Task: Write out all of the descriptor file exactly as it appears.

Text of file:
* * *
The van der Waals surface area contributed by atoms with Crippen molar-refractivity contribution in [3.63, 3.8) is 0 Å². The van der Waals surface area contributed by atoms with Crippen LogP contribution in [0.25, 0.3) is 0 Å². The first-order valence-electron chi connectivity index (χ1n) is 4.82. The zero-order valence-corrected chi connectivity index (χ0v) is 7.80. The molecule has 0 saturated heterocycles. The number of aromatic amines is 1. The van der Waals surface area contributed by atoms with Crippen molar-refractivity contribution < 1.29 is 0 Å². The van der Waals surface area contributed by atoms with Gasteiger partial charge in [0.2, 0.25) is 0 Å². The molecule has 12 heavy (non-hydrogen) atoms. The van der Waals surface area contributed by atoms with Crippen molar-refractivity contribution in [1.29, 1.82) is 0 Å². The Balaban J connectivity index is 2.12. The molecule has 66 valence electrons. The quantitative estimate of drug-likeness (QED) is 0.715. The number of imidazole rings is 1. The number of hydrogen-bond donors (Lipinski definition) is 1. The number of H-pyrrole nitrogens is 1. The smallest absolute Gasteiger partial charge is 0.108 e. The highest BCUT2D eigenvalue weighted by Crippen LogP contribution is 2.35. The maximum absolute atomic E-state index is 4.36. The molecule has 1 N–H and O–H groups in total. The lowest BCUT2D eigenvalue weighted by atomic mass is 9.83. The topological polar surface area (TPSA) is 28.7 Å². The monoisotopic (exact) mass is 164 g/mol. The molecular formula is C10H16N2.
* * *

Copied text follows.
The van der Waals surface area contributed by atoms with Crippen molar-refractivity contribution in [3.63, 3.8) is 0 Å². The van der Waals surface area contributed by atoms with Crippen LogP contribution in [0.25, 0.3) is 0 Å². The first-order valence-electron chi connectivity index (χ1n) is 4.82. The zero-order valence-corrected chi connectivity index (χ0v) is 7.80. The molecule has 0 saturated heterocycles. The number of aromatic amines is 1. The van der Waals surface area contributed by atoms with Crippen molar-refractivity contribution < 1.29 is 0 Å². The van der Waals surface area contributed by atoms with Gasteiger partial charge in [0.2, 0.25) is 0 Å². The molecule has 12 heavy (non-hydrogen) atoms. The van der Waals surface area contributed by atoms with Crippen molar-refractivity contribution in [1.29, 1.82) is 0 Å². The Balaban J connectivity index is 2.12. The molecule has 66 valence electrons. The quantitative estimate of drug-likeness (QED) is 0.715. The number of imidazole rings is 1. The number of hydrogen-bond donors (Lipinski definition) is 1. The number of H-pyrrole nitrogens is 1. The smallest absolute Gasteiger partial charge is 0.108 e. The highest BCUT2D eigenvalue weighted by Crippen LogP contribution is 2.35. The maximum absolute atomic E-state index is 4.36. The molecule has 1 N–H and O–H groups in total. The lowest BCUT2D eigenvalue weighted by atomic mass is 9.83. The topological polar surface area (TPSA) is 28.7 Å². The monoisotopic (exact) mass is 164 g/mol. The molecular formula is C10H16N2.